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Educational potential of teaching evolution as an interdisciplinary science

Authors
  • Hanisch, Susan1, 2, 3, 4
  • Eirdosh, Dustin1, 3, 4
  • 1 Max Planck Institute for Evolutionary Anthropology, Leipzig, Germany , Leipzig (Germany)
  • 2 University of Leipzig, Leipzig, Germany , Leipzig (Germany)
  • 3 Global ESD, Elkins Park, USA , Elkins Park (United States)
  • 4 EvoLeipzig, Leipzig, Germany , Leipzig (Germany)
Type
Published Article
Journal
Evolution: Education and Outreach
Publisher
Springer US
Publication Date
Dec 04, 2020
Volume
13
Issue
1
Identifiers
DOI: 10.1186/s12052-020-00138-4
Source
Springer Nature
Keywords
License
Green

Abstract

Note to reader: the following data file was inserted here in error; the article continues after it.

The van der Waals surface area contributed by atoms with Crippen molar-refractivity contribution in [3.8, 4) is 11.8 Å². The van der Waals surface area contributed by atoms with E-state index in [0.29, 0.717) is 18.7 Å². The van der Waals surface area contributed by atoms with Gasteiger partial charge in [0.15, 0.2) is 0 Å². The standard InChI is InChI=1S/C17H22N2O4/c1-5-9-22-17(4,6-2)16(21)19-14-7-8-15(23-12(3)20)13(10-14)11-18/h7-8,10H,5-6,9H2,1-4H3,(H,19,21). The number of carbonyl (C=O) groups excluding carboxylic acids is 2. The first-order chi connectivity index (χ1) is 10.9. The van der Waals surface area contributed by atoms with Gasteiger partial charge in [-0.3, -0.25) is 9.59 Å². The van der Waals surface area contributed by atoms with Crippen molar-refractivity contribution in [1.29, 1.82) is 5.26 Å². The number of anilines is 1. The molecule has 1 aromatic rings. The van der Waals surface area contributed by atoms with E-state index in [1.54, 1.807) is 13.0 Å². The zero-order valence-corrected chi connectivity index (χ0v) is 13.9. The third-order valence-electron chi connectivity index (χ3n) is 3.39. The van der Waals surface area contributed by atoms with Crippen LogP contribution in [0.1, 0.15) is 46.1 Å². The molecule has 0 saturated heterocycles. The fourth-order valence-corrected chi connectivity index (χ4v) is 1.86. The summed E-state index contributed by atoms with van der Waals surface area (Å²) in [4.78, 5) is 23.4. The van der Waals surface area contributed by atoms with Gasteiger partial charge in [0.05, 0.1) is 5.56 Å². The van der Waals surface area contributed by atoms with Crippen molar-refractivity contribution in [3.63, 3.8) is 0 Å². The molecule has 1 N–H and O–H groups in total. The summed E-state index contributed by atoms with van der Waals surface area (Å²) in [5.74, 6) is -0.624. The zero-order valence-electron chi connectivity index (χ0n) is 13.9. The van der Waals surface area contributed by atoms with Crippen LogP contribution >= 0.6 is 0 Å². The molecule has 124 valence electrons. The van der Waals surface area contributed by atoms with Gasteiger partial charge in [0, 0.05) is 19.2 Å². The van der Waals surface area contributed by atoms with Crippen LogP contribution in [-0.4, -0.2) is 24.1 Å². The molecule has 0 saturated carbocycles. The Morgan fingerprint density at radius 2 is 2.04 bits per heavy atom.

Evolution education continues to struggle with a range of persistent challenges spanning aspects of conceptual understanding, acceptance, and perceived relevance of evolutionary theory by students in general education. This article argues that a gene-centered conceptualization of evolution may inherently limit the degree to which these challenges can be effectively addressed, and may even precisely contribute to and exacerbate these challenges. Against that background, we also argue that a trait-centered, generalized, and interdisciplinary conceptualization of evolution may hold significant learning potential for advancing progress in addressing some of these persistent challenges facing evolution education. We outline a number of testable hypotheses about the educational value of teaching evolutionary theory from this more generalized and interdisciplinary conception.

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